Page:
Happy Easter, Catholics. Your pope is not much different from a secular politician exercising damage control. Fortunately, President Obama is helping him "repent faster" when he steps into controversy.
That's the message being sent by the "On Faith" editorial staff with their excerpts "From the Panel" published in the April 11 print edition of the Washington Post. A partnership with Newsweek, "On Faith" is edited by the magazine's Jon Meacham and the Post's Sally Quinn.
"What's Behind Pope's Apologies?" asks the headline. An editorial note gives readers the question asked "On Faith" panelists:
Pope Benedict XVI has offered a number of apologies recently, for clergy sex abuse, for promoting a Holocaust denier, for statements about Islam. What does it mean that a pope has started doing that? Should those apologies be accepted? Should more religious leaders do that?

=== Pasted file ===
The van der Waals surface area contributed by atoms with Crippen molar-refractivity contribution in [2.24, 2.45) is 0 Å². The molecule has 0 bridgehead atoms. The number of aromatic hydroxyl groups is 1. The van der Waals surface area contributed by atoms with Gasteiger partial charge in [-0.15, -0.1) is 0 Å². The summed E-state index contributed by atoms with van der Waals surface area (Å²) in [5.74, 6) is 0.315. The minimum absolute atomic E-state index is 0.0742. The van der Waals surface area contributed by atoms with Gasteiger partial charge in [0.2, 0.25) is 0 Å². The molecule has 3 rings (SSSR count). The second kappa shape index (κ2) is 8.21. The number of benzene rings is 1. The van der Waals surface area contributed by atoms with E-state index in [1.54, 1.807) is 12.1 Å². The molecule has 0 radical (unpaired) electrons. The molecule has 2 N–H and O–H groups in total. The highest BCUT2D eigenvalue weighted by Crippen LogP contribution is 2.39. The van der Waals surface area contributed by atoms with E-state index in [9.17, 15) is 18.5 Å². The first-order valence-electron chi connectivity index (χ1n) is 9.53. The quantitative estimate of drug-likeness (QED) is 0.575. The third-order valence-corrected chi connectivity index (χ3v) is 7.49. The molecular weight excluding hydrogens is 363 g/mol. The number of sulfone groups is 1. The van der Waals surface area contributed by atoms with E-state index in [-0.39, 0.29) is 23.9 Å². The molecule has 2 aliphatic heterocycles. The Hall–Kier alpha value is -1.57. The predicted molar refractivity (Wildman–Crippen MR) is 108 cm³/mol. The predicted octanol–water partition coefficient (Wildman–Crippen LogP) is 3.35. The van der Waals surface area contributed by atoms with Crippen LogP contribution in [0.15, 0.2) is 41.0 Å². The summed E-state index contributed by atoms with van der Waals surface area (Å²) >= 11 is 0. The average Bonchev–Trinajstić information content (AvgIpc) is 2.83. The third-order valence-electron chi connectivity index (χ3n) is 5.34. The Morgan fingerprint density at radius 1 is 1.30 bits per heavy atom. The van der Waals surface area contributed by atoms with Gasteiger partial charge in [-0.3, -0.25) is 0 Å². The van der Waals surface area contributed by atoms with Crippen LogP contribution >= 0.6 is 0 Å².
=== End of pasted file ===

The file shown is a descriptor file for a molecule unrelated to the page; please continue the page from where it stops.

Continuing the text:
Three panelists were excerpted, including author and reporter Susan Jacoby, who insisted that:
When the pope apologizes for anything, his statement generally signifies nothing more than an attempt at damage control in the wake of an unanticipated public relations disaster created by his and his church's actions.
But, "[i]n all fairness," Jacoby snarked, "it must be said that this generalization also applies to nearly every apology made by secular politicians" which "should not be surprising, because all popes are politicians" who "wouldn't have gotten to be popes otherwise."
As if to rub salt in the wound, another panelist, "minister, teacher and author" Willis E. Elliott added that President Obama has probably been a positive influence on the Bishop of Rome (italics his):
"I screwed up" is the way President Obama admitted a mistake ahead of the media curve, and America smiled. Maybe this president, master of the media, helped this pope repent faster. That's a welcome change in papal behavior, and a good model for all religious leaders -- indeed, for all leaders.